Memo Morales, Venezuela pasodoble singer, dies after new year show
Venezuelan singer Memo Morales, 79, has died after suffering a heart attack during a New Year's Eve concert in the Venezuelan capital, Caracas.
Morales, who was popularly known as El Gitano Maracucho (The Gipsy from Maracaibo), became famous for singing songs with a Spanish flair, such as boleros and pasodobles.
He often sang with popular orchestras such as Billo's Caracas Boys.
His most popular song was Ni se compra ni se vende (Neither bought nor sold).
The singer, whose full name was Guillermo Enrique Morales Portillo, came from a musical family and won his first talent show at the age of eight singing a tango.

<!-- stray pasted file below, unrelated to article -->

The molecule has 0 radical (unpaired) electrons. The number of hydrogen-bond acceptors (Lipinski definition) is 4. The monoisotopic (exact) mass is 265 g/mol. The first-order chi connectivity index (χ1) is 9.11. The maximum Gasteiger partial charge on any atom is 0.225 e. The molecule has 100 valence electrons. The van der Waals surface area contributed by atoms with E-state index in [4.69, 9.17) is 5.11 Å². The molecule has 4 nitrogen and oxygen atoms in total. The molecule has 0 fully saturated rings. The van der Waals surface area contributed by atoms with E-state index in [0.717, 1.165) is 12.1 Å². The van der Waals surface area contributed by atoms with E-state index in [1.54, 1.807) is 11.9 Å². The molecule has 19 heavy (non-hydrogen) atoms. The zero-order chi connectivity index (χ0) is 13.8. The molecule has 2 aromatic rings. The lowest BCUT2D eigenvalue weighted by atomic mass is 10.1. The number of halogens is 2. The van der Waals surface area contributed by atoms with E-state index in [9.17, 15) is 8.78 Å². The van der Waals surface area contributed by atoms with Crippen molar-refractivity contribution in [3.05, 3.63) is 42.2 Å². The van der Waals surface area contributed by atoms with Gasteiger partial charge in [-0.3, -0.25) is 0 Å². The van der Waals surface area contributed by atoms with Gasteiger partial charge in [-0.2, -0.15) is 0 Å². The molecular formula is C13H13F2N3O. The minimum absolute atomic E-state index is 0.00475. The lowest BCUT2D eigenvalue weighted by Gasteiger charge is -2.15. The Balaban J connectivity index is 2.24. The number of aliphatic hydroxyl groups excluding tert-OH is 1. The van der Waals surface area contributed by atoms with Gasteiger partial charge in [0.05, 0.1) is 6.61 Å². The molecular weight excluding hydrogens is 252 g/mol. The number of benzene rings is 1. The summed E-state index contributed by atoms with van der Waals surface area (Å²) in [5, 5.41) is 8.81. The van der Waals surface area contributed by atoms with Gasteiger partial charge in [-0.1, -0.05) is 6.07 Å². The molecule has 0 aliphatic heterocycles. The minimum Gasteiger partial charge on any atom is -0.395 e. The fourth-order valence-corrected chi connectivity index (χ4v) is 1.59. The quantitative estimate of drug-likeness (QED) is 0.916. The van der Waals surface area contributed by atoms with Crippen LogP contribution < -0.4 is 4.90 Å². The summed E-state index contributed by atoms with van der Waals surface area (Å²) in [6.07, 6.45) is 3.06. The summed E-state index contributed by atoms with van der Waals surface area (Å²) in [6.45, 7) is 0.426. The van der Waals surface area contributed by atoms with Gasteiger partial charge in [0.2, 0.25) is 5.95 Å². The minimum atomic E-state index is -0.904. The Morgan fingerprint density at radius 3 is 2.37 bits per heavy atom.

At 16, he moved from his home town of Maracaibo to Caracas and started performing regularly.
In 1964, he joined Billo's Caracas Boys, one of the most popular dance orchestras at the time in Venezuela, with which he stayed for 12 years.
It was during this time that he became famous for his renditions of pasodobles such as Que viva Espana (Long live Spain) and Se necesitan dos (It takes two).
In 1976, he went on a successful solo tour of the United States, singing in New York, Los Angeles, San Francisco and Miami.
In 1984, he founded his own orchestra along with another Maracaibo native, singer Cheo Garcia. Cheo's and Memo's Great Orchestra stayed together until the death of the former in 1994.
Morales continued to perform with a new orchestra conducted by his son Guillermo and featuring three of his children.
In 2016, Morales was named an honorary citizen of Houston, Texas, for his contribution to music.
On New Year's Eve he performed two concerts.
During the second one, he suffered a heart attack on stage and later died on the way to hospital.
In tributes on Twitter, his friends said he had passed the way he would have wanted to, while performing.